The corporate challenge is to reap the economic advantages of globalization while preserving local cultural values. Corporate business practices are likely to become more global due to the growing participation by Asian firms, brands, and managers in world markets. Therefore, a better understanding of networks and networking across cultures becomes more crucial. For example, Chinese, Indians, and Russians have different approaches to network building than Westerners. Increased participation by international players will affect market opportunities for American products and force firms to globalize their strategies. Similarly, corporations will opt for more use of soft power (e.g., corporate philanthropy) rather than hard power of penalties to achieve gains in the global market place (Tse/Cainey/Haddock 2007).
They may also have to find ways to adjust to different subcultures around the globe which are already entrenched and growing. The Archbishop of Canterbury stirred up much public sentiment when he called for a re-examination of the role of Sharia in British life in 2008. Sharia is the body of Islamic religious law which is based on the Koran, the words and actions of the Prophet Mohammad, and the rulings of Islamic scholars. It typically finds it application mainly in Muslim countries.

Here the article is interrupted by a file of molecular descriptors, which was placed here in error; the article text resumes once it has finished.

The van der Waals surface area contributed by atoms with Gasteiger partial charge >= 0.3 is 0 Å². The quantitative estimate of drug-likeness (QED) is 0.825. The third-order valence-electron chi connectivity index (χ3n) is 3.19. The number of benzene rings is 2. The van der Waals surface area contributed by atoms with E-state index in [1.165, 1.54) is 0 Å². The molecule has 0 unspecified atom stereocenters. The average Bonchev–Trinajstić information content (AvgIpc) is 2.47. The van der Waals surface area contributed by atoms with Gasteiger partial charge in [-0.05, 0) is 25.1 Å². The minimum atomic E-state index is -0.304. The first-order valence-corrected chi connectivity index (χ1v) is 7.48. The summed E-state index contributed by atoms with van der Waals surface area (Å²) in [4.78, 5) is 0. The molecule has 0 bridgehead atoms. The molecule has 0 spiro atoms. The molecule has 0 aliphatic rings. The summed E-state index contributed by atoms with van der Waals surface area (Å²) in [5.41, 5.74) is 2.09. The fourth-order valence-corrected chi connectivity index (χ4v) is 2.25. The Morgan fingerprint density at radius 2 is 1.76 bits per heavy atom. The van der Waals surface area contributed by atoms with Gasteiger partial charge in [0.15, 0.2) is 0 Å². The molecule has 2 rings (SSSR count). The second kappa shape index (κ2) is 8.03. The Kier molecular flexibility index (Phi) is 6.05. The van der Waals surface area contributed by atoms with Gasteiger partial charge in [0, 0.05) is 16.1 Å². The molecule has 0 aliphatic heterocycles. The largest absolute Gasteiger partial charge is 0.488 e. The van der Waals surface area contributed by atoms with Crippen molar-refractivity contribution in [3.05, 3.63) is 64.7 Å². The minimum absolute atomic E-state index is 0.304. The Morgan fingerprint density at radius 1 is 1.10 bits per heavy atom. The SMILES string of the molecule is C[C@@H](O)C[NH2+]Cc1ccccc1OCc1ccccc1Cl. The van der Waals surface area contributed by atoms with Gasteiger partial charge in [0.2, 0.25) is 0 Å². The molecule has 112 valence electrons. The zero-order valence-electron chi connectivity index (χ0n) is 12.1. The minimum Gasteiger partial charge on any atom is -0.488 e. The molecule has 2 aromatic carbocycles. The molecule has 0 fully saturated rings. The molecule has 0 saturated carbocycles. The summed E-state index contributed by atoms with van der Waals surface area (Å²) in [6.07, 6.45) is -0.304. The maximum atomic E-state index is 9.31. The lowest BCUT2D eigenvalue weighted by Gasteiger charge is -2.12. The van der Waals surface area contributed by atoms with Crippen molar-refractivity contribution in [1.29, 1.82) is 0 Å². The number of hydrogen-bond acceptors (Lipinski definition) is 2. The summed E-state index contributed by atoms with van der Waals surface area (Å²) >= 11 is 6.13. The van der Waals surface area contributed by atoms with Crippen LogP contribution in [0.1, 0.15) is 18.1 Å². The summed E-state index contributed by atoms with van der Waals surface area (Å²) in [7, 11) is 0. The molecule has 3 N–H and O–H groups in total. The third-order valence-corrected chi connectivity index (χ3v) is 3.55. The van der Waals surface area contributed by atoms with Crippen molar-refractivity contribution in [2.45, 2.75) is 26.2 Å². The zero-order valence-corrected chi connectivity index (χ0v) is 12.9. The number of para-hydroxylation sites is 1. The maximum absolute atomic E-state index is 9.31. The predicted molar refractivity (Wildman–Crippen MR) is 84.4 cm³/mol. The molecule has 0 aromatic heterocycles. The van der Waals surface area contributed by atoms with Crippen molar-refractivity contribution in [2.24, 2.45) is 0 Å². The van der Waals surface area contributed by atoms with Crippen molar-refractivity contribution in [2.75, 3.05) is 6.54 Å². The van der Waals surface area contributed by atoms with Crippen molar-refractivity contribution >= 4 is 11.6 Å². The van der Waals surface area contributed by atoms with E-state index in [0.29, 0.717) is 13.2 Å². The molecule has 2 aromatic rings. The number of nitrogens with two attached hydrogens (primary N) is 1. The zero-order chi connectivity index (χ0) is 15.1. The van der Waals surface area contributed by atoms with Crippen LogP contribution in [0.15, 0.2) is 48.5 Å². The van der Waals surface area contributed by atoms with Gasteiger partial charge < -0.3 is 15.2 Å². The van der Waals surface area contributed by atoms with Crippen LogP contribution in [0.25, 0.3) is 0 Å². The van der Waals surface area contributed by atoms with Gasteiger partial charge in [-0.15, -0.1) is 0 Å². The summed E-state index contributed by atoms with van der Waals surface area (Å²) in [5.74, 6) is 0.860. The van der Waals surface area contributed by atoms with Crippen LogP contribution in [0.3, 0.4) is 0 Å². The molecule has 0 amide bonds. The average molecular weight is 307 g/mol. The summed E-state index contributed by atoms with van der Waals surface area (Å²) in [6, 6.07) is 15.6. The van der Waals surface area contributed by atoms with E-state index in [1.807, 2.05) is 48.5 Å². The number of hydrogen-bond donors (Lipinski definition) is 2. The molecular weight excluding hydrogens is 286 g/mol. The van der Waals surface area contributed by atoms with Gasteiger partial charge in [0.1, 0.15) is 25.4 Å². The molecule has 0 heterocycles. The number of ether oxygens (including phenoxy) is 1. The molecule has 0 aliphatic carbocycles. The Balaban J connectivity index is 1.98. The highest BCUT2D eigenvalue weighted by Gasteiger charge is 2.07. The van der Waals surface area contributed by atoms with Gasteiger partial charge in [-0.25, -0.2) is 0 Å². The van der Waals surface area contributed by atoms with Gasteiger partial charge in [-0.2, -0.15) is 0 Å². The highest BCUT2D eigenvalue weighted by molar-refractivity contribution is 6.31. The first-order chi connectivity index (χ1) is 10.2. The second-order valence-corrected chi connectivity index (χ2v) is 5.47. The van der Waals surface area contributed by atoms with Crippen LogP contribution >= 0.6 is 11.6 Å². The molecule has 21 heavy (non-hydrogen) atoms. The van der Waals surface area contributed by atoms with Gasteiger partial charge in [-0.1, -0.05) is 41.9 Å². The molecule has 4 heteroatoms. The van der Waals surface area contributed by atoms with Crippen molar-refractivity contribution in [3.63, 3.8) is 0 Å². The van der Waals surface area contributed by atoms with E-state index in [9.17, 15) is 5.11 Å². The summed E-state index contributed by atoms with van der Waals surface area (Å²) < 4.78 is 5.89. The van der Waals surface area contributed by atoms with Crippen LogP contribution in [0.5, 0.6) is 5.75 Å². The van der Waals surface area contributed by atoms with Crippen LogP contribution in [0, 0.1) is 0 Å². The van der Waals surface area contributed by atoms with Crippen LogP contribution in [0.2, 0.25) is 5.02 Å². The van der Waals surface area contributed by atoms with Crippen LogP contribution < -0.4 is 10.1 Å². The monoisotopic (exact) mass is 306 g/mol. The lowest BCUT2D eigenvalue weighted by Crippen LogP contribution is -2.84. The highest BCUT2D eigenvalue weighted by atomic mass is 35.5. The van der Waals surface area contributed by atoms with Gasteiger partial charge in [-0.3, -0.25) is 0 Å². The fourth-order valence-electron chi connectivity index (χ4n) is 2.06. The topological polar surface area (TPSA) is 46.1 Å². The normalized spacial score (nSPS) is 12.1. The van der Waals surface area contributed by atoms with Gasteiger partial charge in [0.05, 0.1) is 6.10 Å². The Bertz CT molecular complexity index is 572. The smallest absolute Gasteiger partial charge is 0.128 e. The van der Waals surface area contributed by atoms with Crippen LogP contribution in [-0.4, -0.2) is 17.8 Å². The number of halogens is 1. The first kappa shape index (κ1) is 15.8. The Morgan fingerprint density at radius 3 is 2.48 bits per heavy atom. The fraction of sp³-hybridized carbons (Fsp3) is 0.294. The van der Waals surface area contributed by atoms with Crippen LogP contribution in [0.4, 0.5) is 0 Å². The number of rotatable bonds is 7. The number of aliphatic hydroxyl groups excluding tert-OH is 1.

The Archbishop suggested that, with a population of more than 2 million Muslims in Great Britain, Sharia already figures prominently in the lives of many. Informal neighborhood councils provide rulings on family issues such as divorce; banks, such as HSBC already market mortgages which comply with Sharia rules of lending (Adam 2008). Perhaps Muslims in Britain would be more comfortable and willing to build a more constructive relationship within British society if they could choose Sharia law for the settling of civil disputes.